Closing the Innovation Gap Featured

7:00pm EDT December 26, 2008

The New Age of Innovation by C.K. Prahalad and M.S. Krishnan

The Times of London named Prahalad “the world’s most influential management thinker” in 2007, and he applies all of his skills to his collaboration with technology expert Krishnan. The authors guide readers through creating innovative solutions that put the individual customer as the focal point. Process management, supply chain issues and technical systems are all discussed to help companies make a transition to forward-thinking strategies. Prahalad and Krishnan give readers the tools necessary to compete in the flattened global marketplace.

McGraw-Hill, 278 pages.

Outside Innovation by Patricia B. Seybold

In today’s marketplace, a company may dictate a product’s initial use, but customers frequently provide more innovative uses once the product is released. Tapping the enthusiasm of customers is at the heart of Seybold’s work. She helps readers merge their product innovation efforts and tie them directly to the eventual satisfaction of the customer’s needs. Seybold’s decades of experience in customer-focused business strategies are reflected in her precise, results-driven writing.

Collins, 412 pages.

The Ten Faces of Innovation by Tom Kelley with Jonathan Littman

With stories from some of today’s most innovative companies, Kelley helps readers break away from the nay-saying that kills fresh thinking. New roles such as the anthropologist, the cross-pollinator and the experience architect are defined and combined to defeat the might of the popular devil’s advocate. The book serves as a revelation to leaders who are attempting to pull their teams out of a cycle of stagnation and negativity.

Currency/Doubleday, 273 pages.

Innovation renovation

How the bottom line has knocked profitable innovation from the core of many companies

Where have all the innovators gone? Fortunately, that’s a question that has not yet been raised about the supply of creative entrepreneurs in the United States. The U.S. is well known as a fertile breeding ground for brilliant ideas and masterful execution.

That reputation is now in peril, says Judy Estrin, author of “Closing the Innovation Gap.” The same nation that produced game-changing products and services in virtually every sector of the economy could go the way of the dinosaur if it doesn’t correct the forces that threaten its extinction.

Innovation doesn’t happen in a vacuum, Estrin explains.

Much like our physical environment, which relies on a complex web of dependent relationships, innovation needs the right proportions of policy, funding, education, leadership and culture in order to sustain itself within what Estrin refers to as the “innovation ecosystem.”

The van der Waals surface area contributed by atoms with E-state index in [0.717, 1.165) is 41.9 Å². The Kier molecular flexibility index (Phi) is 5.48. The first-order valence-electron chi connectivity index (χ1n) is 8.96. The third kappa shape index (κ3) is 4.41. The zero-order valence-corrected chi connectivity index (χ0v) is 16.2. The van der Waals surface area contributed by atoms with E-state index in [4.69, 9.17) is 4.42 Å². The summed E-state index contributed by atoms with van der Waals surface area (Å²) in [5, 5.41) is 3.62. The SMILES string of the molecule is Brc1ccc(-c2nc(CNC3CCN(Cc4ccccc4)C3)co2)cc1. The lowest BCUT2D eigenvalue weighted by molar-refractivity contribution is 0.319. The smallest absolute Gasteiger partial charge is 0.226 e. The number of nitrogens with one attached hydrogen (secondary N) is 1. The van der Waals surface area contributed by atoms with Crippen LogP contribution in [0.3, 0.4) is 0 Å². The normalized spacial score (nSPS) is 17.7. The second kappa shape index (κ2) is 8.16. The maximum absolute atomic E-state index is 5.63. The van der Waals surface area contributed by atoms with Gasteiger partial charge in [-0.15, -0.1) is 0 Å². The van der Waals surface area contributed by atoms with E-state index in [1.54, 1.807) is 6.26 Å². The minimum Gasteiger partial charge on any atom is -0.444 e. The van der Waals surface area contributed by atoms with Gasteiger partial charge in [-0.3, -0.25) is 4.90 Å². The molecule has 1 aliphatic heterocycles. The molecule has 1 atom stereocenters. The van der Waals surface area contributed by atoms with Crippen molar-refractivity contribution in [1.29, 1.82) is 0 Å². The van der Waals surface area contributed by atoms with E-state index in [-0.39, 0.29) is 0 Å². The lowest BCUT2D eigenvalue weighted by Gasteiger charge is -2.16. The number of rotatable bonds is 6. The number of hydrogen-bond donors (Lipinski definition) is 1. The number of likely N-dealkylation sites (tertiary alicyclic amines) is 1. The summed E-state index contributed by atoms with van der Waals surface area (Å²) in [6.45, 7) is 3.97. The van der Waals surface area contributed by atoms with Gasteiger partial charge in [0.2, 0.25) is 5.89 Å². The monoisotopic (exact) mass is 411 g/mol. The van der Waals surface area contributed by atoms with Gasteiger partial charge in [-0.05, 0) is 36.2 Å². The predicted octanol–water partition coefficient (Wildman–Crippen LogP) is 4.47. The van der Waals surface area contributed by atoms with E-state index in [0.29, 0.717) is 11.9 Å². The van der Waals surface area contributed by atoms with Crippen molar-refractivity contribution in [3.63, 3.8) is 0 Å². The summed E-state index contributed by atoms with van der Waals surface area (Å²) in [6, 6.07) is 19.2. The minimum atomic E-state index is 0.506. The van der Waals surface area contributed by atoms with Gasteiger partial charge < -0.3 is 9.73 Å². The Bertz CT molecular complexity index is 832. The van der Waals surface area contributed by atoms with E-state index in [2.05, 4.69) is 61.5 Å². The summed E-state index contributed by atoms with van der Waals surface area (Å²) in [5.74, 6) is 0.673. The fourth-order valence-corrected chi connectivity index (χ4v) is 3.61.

When we were right

Enlightened national leadership made possible the prodigious technological advances of the mid-20th century by nurturing the core values of questioning, risk taking, openness, patience and trust, says Estrin. Positive payback came in the form of such successes as space research and NASA, powerful telephony think tanks like Bell Labs, and that legendary semiconductor incubator, Silicon Valley.

Where we went wrong

By the ’80s, economic pressures took hold, skewing these core values so that companies began to worship a new master, the bottom line. Long-term goals were the norm of research in the ’50s and ’60s, Estrin explains. Now short-term goals are the rule, and companies once run by scientists and technologists who understood their core business are being run by professional managers with little sense or respect for their companies’ products and services.

Today, our national research community is suffering from neglect, she says. Applied research that focuses on practical or useful applications has its place but not to the exclusion of what is known as basic research.

Why it matters to you

Raised by scientists who encouraged her love of science, Estrin has repeatedly made Fortune’s list of the 50 most powerful women in American business. Using that background, she talks knowledgeably and intimately about the early days of Silicon Valley, since she lived there as a student at Stanford University, then became a member of the iconic Zilog Corp. and eventually co-founded three technology companies.

While Estrin states that she doesn’t want to be an alarmist, she provides enough evidence that should make even the most casual readers pause. With so much media attention focused on global warming, unstable financial markets and a war happening every day somewhere around the globe, the issues she examines are often relegated to the back pages of newspapers, if they are printed at all. Thanks to her exhaustive research skills, evident in the huge list of interviewees published at the end of her book, readers of “Closing the Innovation Gap” will grasp that Estrin’s observations are not just based on personal musings or scant anecdotal evidence. She has repeatedly gone to the mountain where some of the most brilliant innovators live, returning with a powerful warning that only the tone-deaf could choose to ignore. When the rubber meets the road, Estrin says, it’s all about creating conditions once again for sustainable innovation that we can proudly bequeath to the next generation.

Closing the Innovation Gap: Reigniting the Spark of Creativity in a Global Economy By Judy Estrin

McGraw Hill ©2008, 254 pages, $27.95 (ISBN: 978-0-07-149987-3)